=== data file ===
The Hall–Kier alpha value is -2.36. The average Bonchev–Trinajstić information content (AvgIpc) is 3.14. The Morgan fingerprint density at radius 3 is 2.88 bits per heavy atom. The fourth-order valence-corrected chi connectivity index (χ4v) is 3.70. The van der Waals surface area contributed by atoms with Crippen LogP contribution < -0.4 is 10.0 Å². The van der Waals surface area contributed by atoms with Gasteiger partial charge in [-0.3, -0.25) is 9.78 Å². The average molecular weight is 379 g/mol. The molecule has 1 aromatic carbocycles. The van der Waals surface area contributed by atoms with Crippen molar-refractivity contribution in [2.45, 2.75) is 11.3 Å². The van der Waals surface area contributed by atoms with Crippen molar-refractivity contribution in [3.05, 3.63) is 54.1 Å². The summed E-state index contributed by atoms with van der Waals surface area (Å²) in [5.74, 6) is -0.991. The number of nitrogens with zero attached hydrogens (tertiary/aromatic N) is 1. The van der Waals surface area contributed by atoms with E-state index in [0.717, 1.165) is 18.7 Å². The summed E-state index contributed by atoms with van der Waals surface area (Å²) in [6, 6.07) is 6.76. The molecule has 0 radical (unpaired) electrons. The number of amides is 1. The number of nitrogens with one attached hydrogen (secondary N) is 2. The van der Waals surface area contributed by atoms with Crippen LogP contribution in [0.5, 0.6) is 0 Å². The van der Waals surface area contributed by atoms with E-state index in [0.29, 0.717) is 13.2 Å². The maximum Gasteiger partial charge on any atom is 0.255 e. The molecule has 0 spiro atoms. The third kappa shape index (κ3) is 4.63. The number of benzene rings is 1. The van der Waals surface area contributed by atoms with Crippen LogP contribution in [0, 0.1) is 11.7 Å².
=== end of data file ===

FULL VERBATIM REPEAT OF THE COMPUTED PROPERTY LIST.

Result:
The Hall–Kier alpha value is -2.36. The average Bonchev–Trinajstić information content (AvgIpc) is 3.14. The Morgan fingerprint density at radius 3 is 2.88 bits per heavy atom. The fourth-order valence-corrected chi connectivity index (χ4v) is 3.70. The van der Waals surface area contributed by atoms with Crippen LogP contribution < -0.4 is 10.0 Å². The van der Waals surface area contributed by atoms with Gasteiger partial charge in [-0.3, -0.25) is 9.78 Å². The average molecular weight is 379 g/mol. The molecule has 1 aromatic carbocycles. The van der Waals surface area contributed by atoms with Crippen molar-refractivity contribution in [2.45, 2.75) is 11.3 Å². The van der Waals surface area contributed by atoms with Crippen molar-refractivity contribution in [3.05, 3.63) is 54.1 Å². The summed E-state index contributed by atoms with van der Waals surface area (Å²) in [5.74, 6) is -0.991. The number of nitrogens with zero attached hydrogens (tertiary/aromatic N) is 1. The van der Waals surface area contributed by atoms with E-state index in [0.717, 1.165) is 18.7 Å². The summed E-state index contributed by atoms with van der Waals surface area (Å²) in [6, 6.07) is 6.76. The molecule has 0 radical (unpaired) electrons. The number of amides is 1. The number of nitrogens with one attached hydrogen (secondary N) is 2. The van der Waals surface area contributed by atoms with Crippen LogP contribution in [0.5, 0.6) is 0 Å². The van der Waals surface area contributed by atoms with E-state index in [0.29, 0.717) is 13.2 Å². The maximum Gasteiger partial charge on any atom is 0.255 e. The molecule has 0 spiro atoms. The third kappa shape index (κ3) is 4.63. The number of benzene rings is 1. The van der Waals surface area contributed by atoms with Crippen LogP contribution in [0, 0.1) is 11.7 Å².